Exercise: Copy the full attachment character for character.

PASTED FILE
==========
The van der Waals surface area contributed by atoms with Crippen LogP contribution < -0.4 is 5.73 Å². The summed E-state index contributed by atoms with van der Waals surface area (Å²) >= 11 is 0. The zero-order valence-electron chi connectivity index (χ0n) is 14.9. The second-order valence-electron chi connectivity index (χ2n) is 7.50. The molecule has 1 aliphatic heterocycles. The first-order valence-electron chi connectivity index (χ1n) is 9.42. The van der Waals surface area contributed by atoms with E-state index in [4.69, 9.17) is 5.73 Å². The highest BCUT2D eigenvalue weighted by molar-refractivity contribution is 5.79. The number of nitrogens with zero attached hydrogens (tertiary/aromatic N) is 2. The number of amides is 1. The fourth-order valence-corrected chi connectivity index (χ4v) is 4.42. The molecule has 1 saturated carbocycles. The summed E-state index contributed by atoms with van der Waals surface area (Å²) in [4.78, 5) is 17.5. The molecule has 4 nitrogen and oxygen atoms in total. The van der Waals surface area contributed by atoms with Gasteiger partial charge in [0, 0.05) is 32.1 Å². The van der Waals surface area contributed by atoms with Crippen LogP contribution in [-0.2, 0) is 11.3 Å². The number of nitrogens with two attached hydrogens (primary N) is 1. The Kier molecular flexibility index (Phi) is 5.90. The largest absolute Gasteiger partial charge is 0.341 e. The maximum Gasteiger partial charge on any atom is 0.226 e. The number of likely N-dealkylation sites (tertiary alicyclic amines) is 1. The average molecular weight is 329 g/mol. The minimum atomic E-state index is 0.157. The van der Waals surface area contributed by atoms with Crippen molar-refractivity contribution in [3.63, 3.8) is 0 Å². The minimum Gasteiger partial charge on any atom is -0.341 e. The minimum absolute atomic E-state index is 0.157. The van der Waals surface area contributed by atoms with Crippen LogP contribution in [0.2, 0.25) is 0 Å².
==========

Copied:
The van der Waals surface area contributed by atoms with Crippen LogP contribution < -0.4 is 5.73 Å². The summed E-state index contributed by atoms with van der Waals surface area (Å²) >= 11 is 0. The zero-order valence-electron chi connectivity index (χ0n) is 14.9. The second-order valence-electron chi connectivity index (χ2n) is 7.50. The molecule has 1 aliphatic heterocycles. The first-order valence-electron chi connectivity index (χ1n) is 9.42. The van der Waals surface area contributed by atoms with E-state index in [4.69, 9.17) is 5.73 Å². The highest BCUT2D eigenvalue weighted by molar-refractivity contribution is 5.79. The number of nitrogens with zero attached hydrogens (tertiary/aromatic N) is 2. The number of amides is 1. The fourth-order valence-corrected chi connectivity index (χ4v) is 4.42. The molecule has 1 saturated carbocycles. The summed E-state index contributed by atoms with van der Waals surface area (Å²) in [4.78, 5) is 17.5. The molecule has 4 nitrogen and oxygen atoms in total. The van der Waals surface area contributed by atoms with Gasteiger partial charge in [0, 0.05) is 32.1 Å². The van der Waals surface area contributed by atoms with Crippen LogP contribution in [-0.2, 0) is 11.3 Å². The number of nitrogens with two attached hydrogens (primary N) is 1. The Kier molecular flexibility index (Phi) is 5.90. The largest absolute Gasteiger partial charge is 0.341 e. The maximum Gasteiger partial charge on any atom is 0.226 e. The number of likely N-dealkylation sites (tertiary alicyclic amines) is 1. The average molecular weight is 329 g/mol. The minimum atomic E-state index is 0.157. The van der Waals surface area contributed by atoms with Crippen molar-refractivity contribution in [3.63, 3.8) is 0 Å². The minimum Gasteiger partial charge on any atom is -0.341 e. The minimum absolute atomic E-state index is 0.157. The van der Waals surface area contributed by atoms with Crippen LogP contribution in [0.2, 0.25) is 0 Å².